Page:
For example, an opponent wants to do a nikyo on me. Okay, I let him do the nikyo. I never resist. He wants the nikyo, I give him the nikyo, and then I change my configuration into something else. It’s just like a conversation. It’s very important to preserve the relationship between yourself and the opponent, which turns conflict into a collaborative exploration to find a resolution. There is always a way out that preserves freedom – always. All you have to do is to reach your partner, and reach his heart, in a sense. To get his heart you have to reach his center, but you cannot reach his center if you keep him outside of you. Let him come and let him do what he needs to do. Never resist, and then from there, go on to something else.
Interpersonal relationships always have an aspect of conflict, yes? Even from the beginning. People don’t know what will happen, but both want to control the relationship, so even if it’s very friendly, there is always some kind of contest of wills. In aikido, we should accept that unknown aspect and let go of the need for control. Something like, “I don’t know how this relationship will move me, will change me, but I accept it.” It’s just like talking with the body.
I’ve thought about this area quite a bit in the last few years. I believe O-Sensei used to say that takemusu aiki was the highest ideal, to be able to spontaneously create the right solution for the situation, and I also realize that for most of us who practice aikido, 90-95% of the time it’s kata-based, a very scripted practice. Most of us see very little kaeshi waza, henka waza, or adaptive practice in our regular classes, so how do you get from here to there if that’s the primary practice method?
One very important point in a relationship is that you usually put some kind of limit or constraint on yourself or on the other person and how you interact. You accept a limit or you give your limit. A child will run and do something wrong, and the parents say no so that the child understands his limits. He learns this growing up in certain spaces under the parents’ control, but after a while he becomes an adult who can do this for himself. I don’t ask people to give me their limits; I should give myself the limit, to myself.
Kobayashi Sensei explained that techniques are always coming from the atemi, always. There is a tension between knowing the atemi I can perform and deciding not to do it, and I let the uke follow that lead. I am giving him the opportunity to react. This is the true capacity of the atemi – of being capable of killing with a sword but choosing not to do it, and by making that choice I express the compassionate position. This position is only possible if the martial part is also expressed. It’s like creating a space for compassion through expressing the martial side of the art.
When I move, I must always know what kind of action can my partner do. Here, he can attack. Here, his foot can move. It’s very important to take heed of this and not let it be obscured by fog. If I understand all of these possibilities, I am not in danger, and then I am able to become compassionate. If I feel uncertain and like I am in danger, I cannot be compassionate. The weak point is always dangerous, so if I’m weak in this regard I will be dangerous for my partner and myself. One must first become strong in this martial sense and then develop the compassion.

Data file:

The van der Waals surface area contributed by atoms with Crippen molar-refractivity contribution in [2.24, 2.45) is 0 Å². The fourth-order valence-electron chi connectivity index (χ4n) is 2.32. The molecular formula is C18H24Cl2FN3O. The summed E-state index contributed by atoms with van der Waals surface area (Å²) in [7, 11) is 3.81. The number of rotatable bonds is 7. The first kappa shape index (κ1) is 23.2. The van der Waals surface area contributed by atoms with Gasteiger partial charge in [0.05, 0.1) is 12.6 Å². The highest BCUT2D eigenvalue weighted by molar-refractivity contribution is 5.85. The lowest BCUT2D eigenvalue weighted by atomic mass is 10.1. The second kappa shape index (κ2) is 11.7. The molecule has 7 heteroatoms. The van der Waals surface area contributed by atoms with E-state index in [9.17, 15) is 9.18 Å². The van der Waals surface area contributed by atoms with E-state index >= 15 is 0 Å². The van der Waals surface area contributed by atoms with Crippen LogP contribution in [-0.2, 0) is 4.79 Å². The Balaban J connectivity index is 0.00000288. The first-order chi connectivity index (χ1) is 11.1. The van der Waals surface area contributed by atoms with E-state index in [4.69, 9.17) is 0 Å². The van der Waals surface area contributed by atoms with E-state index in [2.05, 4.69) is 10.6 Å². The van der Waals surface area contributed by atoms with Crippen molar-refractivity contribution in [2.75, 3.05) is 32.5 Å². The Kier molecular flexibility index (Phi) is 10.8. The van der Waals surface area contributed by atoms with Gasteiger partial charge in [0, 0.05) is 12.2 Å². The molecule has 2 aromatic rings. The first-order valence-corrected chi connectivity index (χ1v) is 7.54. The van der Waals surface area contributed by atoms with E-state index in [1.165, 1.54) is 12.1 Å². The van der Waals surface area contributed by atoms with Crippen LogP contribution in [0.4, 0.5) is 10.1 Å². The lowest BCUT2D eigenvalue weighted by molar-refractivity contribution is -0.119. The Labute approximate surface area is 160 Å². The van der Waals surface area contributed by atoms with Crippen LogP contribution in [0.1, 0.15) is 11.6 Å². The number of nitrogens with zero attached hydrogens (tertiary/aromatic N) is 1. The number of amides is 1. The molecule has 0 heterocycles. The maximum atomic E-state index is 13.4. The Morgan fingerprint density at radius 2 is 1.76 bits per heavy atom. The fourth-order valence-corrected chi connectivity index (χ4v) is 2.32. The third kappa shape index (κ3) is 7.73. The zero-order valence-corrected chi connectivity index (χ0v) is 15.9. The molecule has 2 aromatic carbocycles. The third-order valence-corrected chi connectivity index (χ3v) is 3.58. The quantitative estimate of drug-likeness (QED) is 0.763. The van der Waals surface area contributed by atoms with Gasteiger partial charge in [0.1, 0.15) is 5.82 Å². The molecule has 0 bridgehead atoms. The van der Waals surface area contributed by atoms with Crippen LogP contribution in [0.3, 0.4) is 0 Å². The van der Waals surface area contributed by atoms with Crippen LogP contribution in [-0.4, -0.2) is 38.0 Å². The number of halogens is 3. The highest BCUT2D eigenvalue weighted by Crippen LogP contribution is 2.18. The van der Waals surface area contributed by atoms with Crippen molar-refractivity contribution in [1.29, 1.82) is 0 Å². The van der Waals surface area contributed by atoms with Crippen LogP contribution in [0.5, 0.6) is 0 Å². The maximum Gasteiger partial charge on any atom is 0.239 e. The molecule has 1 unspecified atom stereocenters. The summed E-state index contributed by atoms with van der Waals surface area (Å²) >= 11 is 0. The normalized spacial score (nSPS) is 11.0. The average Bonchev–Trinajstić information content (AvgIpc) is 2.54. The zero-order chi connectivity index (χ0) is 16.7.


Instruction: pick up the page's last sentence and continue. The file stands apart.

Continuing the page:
That’s why we do so much weapons training, as weapon mastery is a very big part of developing this intuition. Kobayashi Sensei always said aikido is aiki-jo [aikido jo practice], aiki-taijitsu [aikido open hand practice], aiki-ken [aikido sword practice].
Aiki-jo is about your relationship with the material world and with tactics, taijitsu is about the relationship between humans, and aiki-ken is about your relationship with the spiritual world. All together, it’s aikido. You cannot disregard one – you must keep them all. From aiki-ken, we develop deep internal strategy – the strategy of the mind and spirit. From the aiki-jo, we develop tactics, because we are always able to see the martial aspect.
Developing these related disciplines is about trying to never be weak in your relationships, because it’s through strength that we find the capacity to be compassionate. This is our ultimate mission, and while we do not always succeed in it, we try.
So within Kobayashi Aikido, some of the defining characteristics are a priority on individual freedom and the idea of thinking about conflict resolution as coming from within yourself as opposed to the opponent. Are there any other distinctive technical elements you’d like to share?
Yes, Kobayashi Sensei was always working on combined techniques, or complex techniques that were not part of the normal aikido curriculum. Nikyo, yes, but nikyo-irimi is better. Shihonage, yes, sankyo, yes, but shihonage-sankyo is better. He considered something like shihonage-irimi to be a fundamental technique. So from the beginning, the techniques were more complicated.
That’s quite interesting.
That’s why in Europe, for example, a lot of people used to say at the beginning, “Oh, Kobayashi’s aikido is too difficult. It’s for more experienced people – it’s too difficult. You cannot begin there.” They wanted a more controlled experience at the start. It’s a little bit difficult at the beginning to understand because you must use your body in a way that doesn’t happen in normal life. All of the movements are new and it’s very interesting because it develops a very special neuromuscular capacity.
When you talk about, for example, shihonage with sankyo, are you talking about transforming from one to the other or is it both at the same time?
Both at the same time. It’s not going from one to the other, it’s both at the same time.
There is a deep philosophical connection here because, for example, if you do a shihonage, you are creating a movement that frees the shoulder from muscle constriction, and when you do nikyo, you are doing something else. With both together, it’s the beginning of freeing your shoulder from other parts of your body. Any part of the body must be free of the whole in order to move in this complex way. This echos the idea of freedom: people must be free. The idea of internal freedom begins effectively in the body. Never be weak in your relationships, because it’s through strength that we find the capacity to be compassionate. This is our ultimate mission, and while we do not always succeed in it, we try.
“Never be weak in your relationships, because it’s through strength that we find the capacity to be compassionate. This is our ultimate mission, and while we do not always succeed in it, we try.”
When Kobayashi Sensei was doing his techniques, I felt this sense of freedom. I began to be able to feel it in my body, as well, because he was feeling it and he was awakening this perception in me. He was giving me the consciousness.
This step-by-step consciousness contributes to the development of ki no nagare [flow practice]. The action is running in the body, the action is changing and transforming in the body. Ki no nagare is not something external, however, although you can see it there. It becomes possible outside because it happens inside first, when you have internal freedom.
This interview will be continued in Part 2, Lighting the Spark. Look for it on Aikido Journal next week.